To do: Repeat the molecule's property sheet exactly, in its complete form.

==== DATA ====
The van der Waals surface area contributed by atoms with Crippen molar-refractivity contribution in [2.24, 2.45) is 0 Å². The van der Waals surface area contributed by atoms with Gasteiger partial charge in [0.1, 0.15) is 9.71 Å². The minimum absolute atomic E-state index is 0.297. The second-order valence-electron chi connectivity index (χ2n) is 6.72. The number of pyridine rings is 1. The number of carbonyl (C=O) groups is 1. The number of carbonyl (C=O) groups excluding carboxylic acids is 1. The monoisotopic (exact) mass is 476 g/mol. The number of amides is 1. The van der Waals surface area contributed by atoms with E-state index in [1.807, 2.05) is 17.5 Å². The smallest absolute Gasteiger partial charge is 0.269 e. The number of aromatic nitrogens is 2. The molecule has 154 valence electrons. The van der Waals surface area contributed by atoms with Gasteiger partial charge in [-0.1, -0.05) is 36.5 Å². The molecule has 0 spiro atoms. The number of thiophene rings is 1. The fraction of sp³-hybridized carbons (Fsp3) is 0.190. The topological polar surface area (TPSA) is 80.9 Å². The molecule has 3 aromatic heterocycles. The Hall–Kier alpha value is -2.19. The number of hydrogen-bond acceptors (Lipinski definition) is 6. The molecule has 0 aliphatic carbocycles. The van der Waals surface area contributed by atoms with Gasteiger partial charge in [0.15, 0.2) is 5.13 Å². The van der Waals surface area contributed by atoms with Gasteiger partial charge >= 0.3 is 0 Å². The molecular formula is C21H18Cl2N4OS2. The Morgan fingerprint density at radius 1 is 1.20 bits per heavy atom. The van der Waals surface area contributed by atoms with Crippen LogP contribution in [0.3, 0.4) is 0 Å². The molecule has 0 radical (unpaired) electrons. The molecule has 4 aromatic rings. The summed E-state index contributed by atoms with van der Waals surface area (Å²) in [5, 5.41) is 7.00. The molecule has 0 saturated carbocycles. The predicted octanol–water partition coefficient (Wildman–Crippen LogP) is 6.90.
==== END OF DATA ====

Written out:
The van der Waals surface area contributed by atoms with Crippen molar-refractivity contribution in [2.24, 2.45) is 0 Å². The van der Waals surface area contributed by atoms with Gasteiger partial charge in [0.1, 0.15) is 9.71 Å². The minimum absolute atomic E-state index is 0.297. The second-order valence-electron chi connectivity index (χ2n) is 6.72. The number of pyridine rings is 1. The number of carbonyl (C=O) groups is 1. The number of carbonyl (C=O) groups excluding carboxylic acids is 1. The monoisotopic (exact) mass is 476 g/mol. The number of amides is 1. The van der Waals surface area contributed by atoms with E-state index in [1.807, 2.05) is 17.5 Å². The smallest absolute Gasteiger partial charge is 0.269 e. The number of aromatic nitrogens is 2. The molecule has 154 valence electrons. The van der Waals surface area contributed by atoms with Gasteiger partial charge in [-0.1, -0.05) is 36.5 Å². The molecule has 0 spiro atoms. The number of thiophene rings is 1. The fraction of sp³-hybridized carbons (Fsp3) is 0.190. The topological polar surface area (TPSA) is 80.9 Å². The molecule has 3 aromatic heterocycles. The Hall–Kier alpha value is -2.19. The number of hydrogen-bond acceptors (Lipinski definition) is 6. The molecule has 0 aliphatic carbocycles. The van der Waals surface area contributed by atoms with Gasteiger partial charge in [0.15, 0.2) is 5.13 Å². The van der Waals surface area contributed by atoms with Gasteiger partial charge >= 0.3 is 0 Å². The molecular formula is C21H18Cl2N4OS2. The Morgan fingerprint density at radius 1 is 1.20 bits per heavy atom. The van der Waals surface area contributed by atoms with Crippen LogP contribution in [0.3, 0.4) is 0 Å². The molecule has 0 radical (unpaired) electrons. The molecule has 4 aromatic rings. The summed E-state index contributed by atoms with van der Waals surface area (Å²) in [5, 5.41) is 7.00. The molecule has 0 saturated carbocycles. The predicted octanol–water partition coefficient (Wildman–Crippen LogP) is 6.90.